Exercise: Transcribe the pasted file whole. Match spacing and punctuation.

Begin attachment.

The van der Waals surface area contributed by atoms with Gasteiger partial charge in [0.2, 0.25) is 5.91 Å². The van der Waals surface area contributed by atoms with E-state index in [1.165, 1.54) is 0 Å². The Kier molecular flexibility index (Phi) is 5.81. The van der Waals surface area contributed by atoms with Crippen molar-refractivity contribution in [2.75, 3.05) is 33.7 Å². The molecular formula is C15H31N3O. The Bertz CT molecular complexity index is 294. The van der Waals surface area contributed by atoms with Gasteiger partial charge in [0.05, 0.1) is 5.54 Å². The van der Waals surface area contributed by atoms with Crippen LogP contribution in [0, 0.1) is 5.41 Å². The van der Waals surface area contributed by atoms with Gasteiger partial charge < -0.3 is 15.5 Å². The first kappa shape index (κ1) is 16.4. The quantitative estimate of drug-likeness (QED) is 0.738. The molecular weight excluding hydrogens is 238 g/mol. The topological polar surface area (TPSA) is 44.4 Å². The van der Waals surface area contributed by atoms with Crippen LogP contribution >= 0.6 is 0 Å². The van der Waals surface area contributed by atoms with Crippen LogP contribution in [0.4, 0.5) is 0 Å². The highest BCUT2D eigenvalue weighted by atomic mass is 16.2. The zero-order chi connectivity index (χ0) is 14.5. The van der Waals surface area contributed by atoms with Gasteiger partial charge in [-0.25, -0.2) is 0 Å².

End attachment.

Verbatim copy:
The van der Waals surface area contributed by atoms with Gasteiger partial charge in [0.2, 0.25) is 5.91 Å². The van der Waals surface area contributed by atoms with E-state index in [1.165, 1.54) is 0 Å². The Kier molecular flexibility index (Phi) is 5.81. The van der Waals surface area contributed by atoms with Crippen molar-refractivity contribution in [2.75, 3.05) is 33.7 Å². The molecular formula is C15H31N3O. The Bertz CT molecular complexity index is 294. The van der Waals surface area contributed by atoms with Gasteiger partial charge in [0.05, 0.1) is 5.54 Å². The van der Waals surface area contributed by atoms with Crippen LogP contribution in [0, 0.1) is 5.41 Å². The van der Waals surface area contributed by atoms with Gasteiger partial charge < -0.3 is 15.5 Å². The first kappa shape index (κ1) is 16.4. The quantitative estimate of drug-likeness (QED) is 0.738. The molecular weight excluding hydrogens is 238 g/mol. The topological polar surface area (TPSA) is 44.4 Å². The van der Waals surface area contributed by atoms with Crippen LogP contribution >= 0.6 is 0 Å². The van der Waals surface area contributed by atoms with Crippen LogP contribution in [0.4, 0.5) is 0 Å². The highest BCUT2D eigenvalue weighted by atomic mass is 16.2. The zero-order chi connectivity index (χ0) is 14.5. The van der Waals surface area contributed by atoms with Gasteiger partial charge in [-0.25, -0.2) is 0 Å².